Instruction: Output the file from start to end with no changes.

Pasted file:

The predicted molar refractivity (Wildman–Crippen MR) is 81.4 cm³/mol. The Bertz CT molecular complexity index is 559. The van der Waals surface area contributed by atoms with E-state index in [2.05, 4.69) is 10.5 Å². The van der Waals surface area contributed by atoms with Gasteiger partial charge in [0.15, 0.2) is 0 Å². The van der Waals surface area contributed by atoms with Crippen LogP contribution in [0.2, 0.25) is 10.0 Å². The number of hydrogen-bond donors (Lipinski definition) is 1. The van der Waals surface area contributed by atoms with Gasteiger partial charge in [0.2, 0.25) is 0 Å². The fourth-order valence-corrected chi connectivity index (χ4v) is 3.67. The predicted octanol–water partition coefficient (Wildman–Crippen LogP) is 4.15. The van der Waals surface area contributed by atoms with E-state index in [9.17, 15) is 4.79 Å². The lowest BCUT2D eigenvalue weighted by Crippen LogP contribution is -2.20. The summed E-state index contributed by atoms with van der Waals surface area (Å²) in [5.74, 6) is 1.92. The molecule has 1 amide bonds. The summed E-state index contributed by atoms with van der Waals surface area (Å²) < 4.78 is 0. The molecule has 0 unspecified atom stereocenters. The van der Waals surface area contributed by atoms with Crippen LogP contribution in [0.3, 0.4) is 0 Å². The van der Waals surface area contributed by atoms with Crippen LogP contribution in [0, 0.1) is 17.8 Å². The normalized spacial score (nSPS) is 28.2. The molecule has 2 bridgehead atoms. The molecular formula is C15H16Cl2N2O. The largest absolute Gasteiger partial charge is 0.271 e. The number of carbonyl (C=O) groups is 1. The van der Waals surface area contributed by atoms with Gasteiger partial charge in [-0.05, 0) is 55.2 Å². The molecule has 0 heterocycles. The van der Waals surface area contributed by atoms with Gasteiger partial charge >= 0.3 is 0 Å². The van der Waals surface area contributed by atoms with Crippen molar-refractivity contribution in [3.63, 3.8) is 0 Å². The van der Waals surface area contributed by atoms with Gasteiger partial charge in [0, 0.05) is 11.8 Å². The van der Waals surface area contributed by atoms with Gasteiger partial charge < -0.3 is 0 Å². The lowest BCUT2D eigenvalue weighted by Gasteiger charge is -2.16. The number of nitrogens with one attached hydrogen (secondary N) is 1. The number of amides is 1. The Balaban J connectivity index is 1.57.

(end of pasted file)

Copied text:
The predicted molar refractivity (Wildman–Crippen MR) is 81.4 cm³/mol. The Bertz CT molecular complexity index is 559. The van der Waals surface area contributed by atoms with E-state index in [2.05, 4.69) is 10.5 Å². The van der Waals surface area contributed by atoms with Gasteiger partial charge in [0.15, 0.2) is 0 Å². The van der Waals surface area contributed by atoms with Crippen LogP contribution in [0.2, 0.25) is 10.0 Å². The number of hydrogen-bond donors (Lipinski definition) is 1. The van der Waals surface area contributed by atoms with Gasteiger partial charge in [0.2, 0.25) is 0 Å². The fourth-order valence-corrected chi connectivity index (χ4v) is 3.67. The predicted octanol–water partition coefficient (Wildman–Crippen LogP) is 4.15. The van der Waals surface area contributed by atoms with E-state index in [9.17, 15) is 4.79 Å². The lowest BCUT2D eigenvalue weighted by Crippen LogP contribution is -2.20. The summed E-state index contributed by atoms with van der Waals surface area (Å²) in [5.74, 6) is 1.92. The molecule has 1 amide bonds. The summed E-state index contributed by atoms with van der Waals surface area (Å²) < 4.78 is 0. The molecule has 0 unspecified atom stereocenters. The van der Waals surface area contributed by atoms with Crippen LogP contribution in [0.3, 0.4) is 0 Å². The van der Waals surface area contributed by atoms with Crippen LogP contribution in [0, 0.1) is 17.8 Å². The normalized spacial score (nSPS) is 28.2. The molecule has 2 bridgehead atoms. The molecular formula is C15H16Cl2N2O. The largest absolute Gasteiger partial charge is 0.271 e. The number of carbonyl (C=O) groups is 1. The van der Waals surface area contributed by atoms with Gasteiger partial charge in [-0.05, 0) is 55.2 Å². The molecule has 0 heterocycles. The van der Waals surface area contributed by atoms with Gasteiger partial charge >= 0.3 is 0 Å². The van der Waals surface area contributed by atoms with Crippen molar-refractivity contribution in [3.63, 3.8) is 0 Å². The van der Waals surface area contributed by atoms with Gasteiger partial charge in [0, 0.05) is 11.8 Å². The van der Waals surface area contributed by atoms with Gasteiger partial charge < -0.3 is 0 Å². The lowest BCUT2D eigenvalue weighted by Gasteiger charge is -2.16. The number of nitrogens with one attached hydrogen (secondary N) is 1. The number of amides is 1. The Balaban J connectivity index is 1.57.